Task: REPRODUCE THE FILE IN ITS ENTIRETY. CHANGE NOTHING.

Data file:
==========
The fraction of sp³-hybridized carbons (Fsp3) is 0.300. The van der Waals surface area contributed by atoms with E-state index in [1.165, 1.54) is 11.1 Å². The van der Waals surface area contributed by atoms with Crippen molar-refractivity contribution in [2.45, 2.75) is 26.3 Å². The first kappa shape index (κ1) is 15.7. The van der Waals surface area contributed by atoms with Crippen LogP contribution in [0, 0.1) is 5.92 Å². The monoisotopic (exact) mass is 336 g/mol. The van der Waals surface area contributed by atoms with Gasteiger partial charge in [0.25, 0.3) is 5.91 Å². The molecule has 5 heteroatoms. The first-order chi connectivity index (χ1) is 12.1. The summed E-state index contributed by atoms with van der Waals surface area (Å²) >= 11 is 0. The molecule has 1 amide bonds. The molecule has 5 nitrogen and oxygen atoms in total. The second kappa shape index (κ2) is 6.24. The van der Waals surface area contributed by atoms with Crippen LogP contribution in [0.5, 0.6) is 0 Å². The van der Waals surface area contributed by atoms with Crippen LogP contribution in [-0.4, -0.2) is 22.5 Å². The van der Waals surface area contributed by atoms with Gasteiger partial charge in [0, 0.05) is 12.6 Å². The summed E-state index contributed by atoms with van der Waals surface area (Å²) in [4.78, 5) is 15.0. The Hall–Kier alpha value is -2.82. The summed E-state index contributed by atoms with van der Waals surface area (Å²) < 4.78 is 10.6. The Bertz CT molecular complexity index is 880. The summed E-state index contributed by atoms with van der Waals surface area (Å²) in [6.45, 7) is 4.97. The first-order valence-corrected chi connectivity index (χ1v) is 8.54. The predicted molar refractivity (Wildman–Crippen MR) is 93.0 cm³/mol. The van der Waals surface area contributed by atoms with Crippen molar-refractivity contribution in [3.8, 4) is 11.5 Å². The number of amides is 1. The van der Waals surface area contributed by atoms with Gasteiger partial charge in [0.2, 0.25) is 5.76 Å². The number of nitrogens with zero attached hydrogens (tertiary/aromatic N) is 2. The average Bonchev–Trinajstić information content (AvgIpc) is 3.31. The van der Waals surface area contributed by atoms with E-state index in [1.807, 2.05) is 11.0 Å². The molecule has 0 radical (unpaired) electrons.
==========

The fraction of sp³-hybridized carbons (Fsp3) is 0.300. The van der Waals surface area contributed by atoms with E-state index in [1.165, 1.54) is 11.1 Å². The van der Waals surface area contributed by atoms with Crippen molar-refractivity contribution in [2.45, 2.75) is 26.3 Å². The first kappa shape index (κ1) is 15.7. The van der Waals surface area contributed by atoms with Crippen LogP contribution in [0, 0.1) is 5.92 Å². The monoisotopic (exact) mass is 336 g/mol. The van der Waals surface area contributed by atoms with Gasteiger partial charge in [0.25, 0.3) is 5.91 Å². The molecule has 5 heteroatoms. The first-order chi connectivity index (χ1) is 12.1. The summed E-state index contributed by atoms with van der Waals surface area (Å²) >= 11 is 0. The molecule has 1 amide bonds. The molecule has 5 nitrogen and oxygen atoms in total. The second kappa shape index (κ2) is 6.24. The van der Waals surface area contributed by atoms with Crippen LogP contribution in [0.5, 0.6) is 0 Å². The van der Waals surface area contributed by atoms with Crippen LogP contribution in [-0.4, -0.2) is 22.5 Å². The van der Waals surface area contributed by atoms with Gasteiger partial charge in [0, 0.05) is 12.6 Å². The summed E-state index contributed by atoms with van der Waals surface area (Å²) in [4.78, 5) is 15.0. The Hall–Kier alpha value is -2.82. The summed E-state index contributed by atoms with van der Waals surface area (Å²) < 4.78 is 10.6. The Bertz CT molecular complexity index is 880. The summed E-state index contributed by atoms with van der Waals surface area (Å²) in [6.45, 7) is 4.97. The first-order valence-corrected chi connectivity index (χ1v) is 8.54. The predicted molar refractivity (Wildman–Crippen MR) is 93.0 cm³/mol. The van der Waals surface area contributed by atoms with Crippen molar-refractivity contribution in [3.8, 4) is 11.5 Å². The number of amides is 1. The van der Waals surface area contributed by atoms with Gasteiger partial charge in [0.2, 0.25) is 5.76 Å². The number of nitrogens with zero attached hydrogens (tertiary/aromatic N) is 2. The average Bonchev–Trinajstić information content (AvgIpc) is 3.31. The van der Waals surface area contributed by atoms with E-state index in [1.807, 2.05) is 11.0 Å². The molecule has 0 radical (unpaired) electrons.